11 Employer FAQs: (No. 4): Should I offer harassment training to rank-and-file employees? Isn't that just asking for trouble?

Over the next 8 business days, I'll have a series of short posts addressing common questions that employers have about the law. If there is an "FAQ" that you would like for me to address, please let me know in the comments box.

I may also have more in-depth postings as circumstances warrant.

Employer FAQ No. 4: Should I offer harassment training to rank-and-file employees? Isn't that just asking for trouble?

The answers are Yes, please!, and No, you are not asking for trouble. Many employers do not require their non-management employees to undergo harassment training. Sometimes the expense is a deterrent. Sometimes employers are afraid that harassment training will just give non-management employees "ideas." But it's a good idea to offer it so that

*You can be sure your employees will know how to behave at work. 

*You can be sure your employees will know what to do if they feel that they, or someone they work with, are being victimized.

*Inappropriate behavior will be reported (and, it is hoped, remedied) before the situation is too far gone.

*You will look good to the EEOC, the plaintiff's bar, and the courts for having been such a conscientious employer.  Te-he.

Harassment training for regular employees need not be extensive, and the less "legalese," the better. An appropriate length of time is about 45 minutes, which should give you plenty of time to cover what your employees need to know:

*Which types of behavior can get them into trouble.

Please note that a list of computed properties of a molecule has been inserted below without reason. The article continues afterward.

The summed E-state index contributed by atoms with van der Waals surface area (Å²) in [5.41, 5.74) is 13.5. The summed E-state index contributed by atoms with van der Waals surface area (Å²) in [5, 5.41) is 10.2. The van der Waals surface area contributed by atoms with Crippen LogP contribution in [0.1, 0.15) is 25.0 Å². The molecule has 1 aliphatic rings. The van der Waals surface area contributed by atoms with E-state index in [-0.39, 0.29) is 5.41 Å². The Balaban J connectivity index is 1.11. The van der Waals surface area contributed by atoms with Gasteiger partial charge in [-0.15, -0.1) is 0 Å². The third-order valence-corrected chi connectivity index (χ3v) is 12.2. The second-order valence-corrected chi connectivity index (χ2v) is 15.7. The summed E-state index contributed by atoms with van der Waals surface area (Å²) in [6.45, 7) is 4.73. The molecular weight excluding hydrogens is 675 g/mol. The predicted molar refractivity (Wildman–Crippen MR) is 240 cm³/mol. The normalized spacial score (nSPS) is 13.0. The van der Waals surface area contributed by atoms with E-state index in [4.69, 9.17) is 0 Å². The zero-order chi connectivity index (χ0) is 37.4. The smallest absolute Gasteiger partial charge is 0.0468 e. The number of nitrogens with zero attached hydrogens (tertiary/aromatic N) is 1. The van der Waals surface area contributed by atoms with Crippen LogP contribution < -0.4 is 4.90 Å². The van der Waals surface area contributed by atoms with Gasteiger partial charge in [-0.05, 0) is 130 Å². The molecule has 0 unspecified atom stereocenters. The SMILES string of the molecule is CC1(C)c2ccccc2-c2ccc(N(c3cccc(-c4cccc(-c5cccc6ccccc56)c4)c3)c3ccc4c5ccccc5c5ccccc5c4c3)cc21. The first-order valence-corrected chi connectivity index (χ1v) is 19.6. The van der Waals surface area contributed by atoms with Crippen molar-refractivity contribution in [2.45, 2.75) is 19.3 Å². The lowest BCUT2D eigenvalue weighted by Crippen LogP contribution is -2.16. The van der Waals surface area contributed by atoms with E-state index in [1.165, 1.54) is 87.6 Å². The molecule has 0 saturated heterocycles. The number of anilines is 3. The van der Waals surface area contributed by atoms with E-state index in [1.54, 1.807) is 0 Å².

*What to do if they feel that they are being harassed.

*What to do if they believe that another employee is being harassed.

*That they cannot be retaliated against for making a good-faith report of harassment.

(Management training should cover all of these topics but also the manager's legal and policy obligations  when he or she becomes aware of alleged harassment, or should have known about it. This added component normally means that management training takes more time.)

FAQ No. 1: What exactly is this "interactive process" we hear so much about?

FAQ No. 2: "What does 'right to work' mean?"

FAQ No. 3: When do I have to start saving electronic evidence?

Don't forget to send me your own employer FAQs! And don't forget, if you vote for Pedro Employment & Labor Insights, all of your wildest dreams will come true.

Robin Shea has 30 years' experience in employment litigation, including Title VII and the Age Discrimination in Employment Act, the Americans with Disabilities Act (including the Amendments Act). 
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